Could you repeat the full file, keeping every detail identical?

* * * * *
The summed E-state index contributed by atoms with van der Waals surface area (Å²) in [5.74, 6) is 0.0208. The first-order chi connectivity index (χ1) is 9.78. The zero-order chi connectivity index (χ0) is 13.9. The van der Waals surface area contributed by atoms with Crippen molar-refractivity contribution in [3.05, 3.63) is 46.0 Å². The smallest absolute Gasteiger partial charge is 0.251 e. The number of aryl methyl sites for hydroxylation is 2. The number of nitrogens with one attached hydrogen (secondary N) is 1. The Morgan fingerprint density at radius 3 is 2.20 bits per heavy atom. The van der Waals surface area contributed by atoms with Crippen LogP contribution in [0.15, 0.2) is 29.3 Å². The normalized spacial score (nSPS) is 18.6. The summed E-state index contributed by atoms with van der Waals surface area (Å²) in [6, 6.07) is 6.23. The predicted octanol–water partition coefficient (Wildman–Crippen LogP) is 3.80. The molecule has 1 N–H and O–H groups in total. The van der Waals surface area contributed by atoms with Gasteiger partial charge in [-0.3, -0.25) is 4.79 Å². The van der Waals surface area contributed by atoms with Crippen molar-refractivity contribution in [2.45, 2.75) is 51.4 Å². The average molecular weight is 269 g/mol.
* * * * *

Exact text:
The summed E-state index contributed by atoms with van der Waals surface area (Å²) in [5.74, 6) is 0.0208. The first-order chi connectivity index (χ1) is 9.78. The zero-order chi connectivity index (χ0) is 13.9. The van der Waals surface area contributed by atoms with Crippen molar-refractivity contribution in [3.05, 3.63) is 46.0 Å². The smallest absolute Gasteiger partial charge is 0.251 e. The number of aryl methyl sites for hydroxylation is 2. The number of nitrogens with one attached hydrogen (secondary N) is 1. The Morgan fingerprint density at radius 3 is 2.20 bits per heavy atom. The van der Waals surface area contributed by atoms with Crippen LogP contribution in [0.15, 0.2) is 29.3 Å². The normalized spacial score (nSPS) is 18.6. The summed E-state index contributed by atoms with van der Waals surface area (Å²) in [6, 6.07) is 6.23. The predicted octanol–water partition coefficient (Wildman–Crippen LogP) is 3.80. The molecule has 1 N–H and O–H groups in total. The van der Waals surface area contributed by atoms with Gasteiger partial charge in [-0.3, -0.25) is 4.79 Å². The van der Waals surface area contributed by atoms with Crippen molar-refractivity contribution in [2.45, 2.75) is 51.4 Å². The average molecular weight is 269 g/mol.